Inklings Semester Project
Dr. Mark Hall
2 May 2002
The Lion, the Witch, and the Wardrobe
An Application in Light
Background of the Work
Growing up around
my Dad's churches, I spent a lot of time looking
at windows. Not through windows, as is expected
with most daydreaming lads, but rather at them.
The stained glass windows that spanned the wall
of the sanctuaries filled the church with colored
light. The carefully designed mosaic of color
created various Biblical scenes, but when the
light passed through, a new world was created
in my mind. The images became more real, but
at the same time, less real. It was like looking
through a colored marble, or a piece of colored
glass. I saw the same things, but slightly different.
the properties and mysteries of myth this semester,
I experienced similar feelings. Myth took me
to another place. George MacDonald, C.S. Lewis,
Charles Williams, and J.R.R. Tolkien all brokered
in literary myth. Their stories became the vehicle
through which life was clearer, and ultimately,
more abundant. This journey changed my reality
as I began to see life differently.
with stained glass has always been with me.
I always wanted to make stained glass. I felt
that I had the vision necessary to make glass
masterpieces. I chose this art form as my semester
project because it was the only way to convey
the image in my head. I have attempted to create
pictures with meaning with the help of light.
Art of Light
The stained glass
works are 8 x 10 plexi-glass panels. There are
five pictures that represent four main story
beats: (1) the condition of Narnia - "Narnia
Discovered," (2) the evil within Narnia
- "Dark Stronghold," (3) the price
that was paid - "Cold Stone Alter,"
and (4) the redemption - "Dewy Grass."
There is also a title panel introducing the
series. As you view the stained glass panels,
please find daylight. Their colors are best
presented when seen in a full-spectrum light.
A desk lamp or ceiling light is too harsh, and
it can unevenly distribute light. Place the
panels in a window during the day for best results.
I will briefly
explain each panel. The first panel is the most
familiar to Lewis fans. It depicts the wardrobe
leading into a snowy Narnia. I used a white
dual tone for a three dimensional snowy hill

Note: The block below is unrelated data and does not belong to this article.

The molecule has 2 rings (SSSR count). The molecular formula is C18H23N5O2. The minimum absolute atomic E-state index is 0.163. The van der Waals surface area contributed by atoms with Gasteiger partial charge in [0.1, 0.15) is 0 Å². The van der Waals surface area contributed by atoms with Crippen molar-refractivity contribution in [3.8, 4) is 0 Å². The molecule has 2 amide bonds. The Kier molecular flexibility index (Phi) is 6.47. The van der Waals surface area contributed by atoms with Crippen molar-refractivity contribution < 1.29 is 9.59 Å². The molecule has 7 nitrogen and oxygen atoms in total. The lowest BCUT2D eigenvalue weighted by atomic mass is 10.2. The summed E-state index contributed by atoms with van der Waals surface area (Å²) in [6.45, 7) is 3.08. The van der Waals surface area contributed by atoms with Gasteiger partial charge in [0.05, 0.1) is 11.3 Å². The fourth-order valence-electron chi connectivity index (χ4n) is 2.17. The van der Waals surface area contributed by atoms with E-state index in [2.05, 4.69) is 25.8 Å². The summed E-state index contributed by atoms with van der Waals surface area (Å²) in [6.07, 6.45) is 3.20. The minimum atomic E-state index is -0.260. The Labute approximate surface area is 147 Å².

effect. I put the lamp post just beyond the
wardrobe inside Narnia. I especially liked the
green trees in the distance. This panel was
my first attempt so my colors were a little
thick, and my lead lines were blobby.
The next panel
is of the witch's castle. I created it dark,
but the hint of light coming through the doorway
made it a bit inviting. I originally wanted
to incorporate the witch, perhaps with Edmund
and the turkish delight, but I opted for a general
icon to represent the condition of evil in Narnia.
I had to do this one twice. I originally forgot
to remove the protective plastic film from the
plastic panel. The setback was okay because
it turned out better the second time.
The third picture
in the story is the crucifixion of Aslan. This
is my favorite picture. Aslan is willingly lying
on a stone alter with the witch celebrating
over him with a knife. If you look closely,
I can see some hidden symbolism. Within the
chaos and horror of the scene, are three crosses
behind the witch. This represents the forethought
God had with His plan. The witch is a black
figure with no face. She is obviously unaware
of role she is playing in her own demise. I
found that this panel really jumps out at me.
The vibrant colors in the sky, in contrast with
the warmer colors of Aslan, make a poweful statement.
Lastly is the
scene of redemption. Edmund and Aslan are walking
and talking in the dewy grass. No one knows
what they talked about, but like us, he is accepted
back. The silhouettes of Aslan and Edmund are
placed against the rising sun and amidst the
green grass. The green of the grass represents
new life while the rising sun represents a new
day. In my opinion, this part of the book is
the most profound passage found among Lewis'
To make the stained
glass look, I used a liquid color base that
solidifies over time. It is available at most
hobby and craft stores. The leading is also
a liquid base, although it contains no lead.
I personally designed each panel to symbolize
each important aspect of the story. The layout
and color selection were important in recreating
what image was in my mind.
I first drew the
pictures on a computer program and printed them
onto paper. This allowed me to test color schemes
before printing in black and white. With the
black and white print out, I traced the picture
on plastic overlays. With this line drawing,
I was able to trace it onto the final plastic
panel with liquid lead. When it dried, I began
the coloring process. It took several days to
finish just one, but I am very pleased with
how they turned out.
I hope to someday
work with real stained glass. I would love to
continue this story in a series in glass. I
think these pictures would be great for a school
or nursery. I am now inspired to continue in
the medium of stained glass. The process, from
what I hear, is long and involved, but well
worth the effort. I can think of no greater
means to capture the feel of myth except through
the experience of stained glass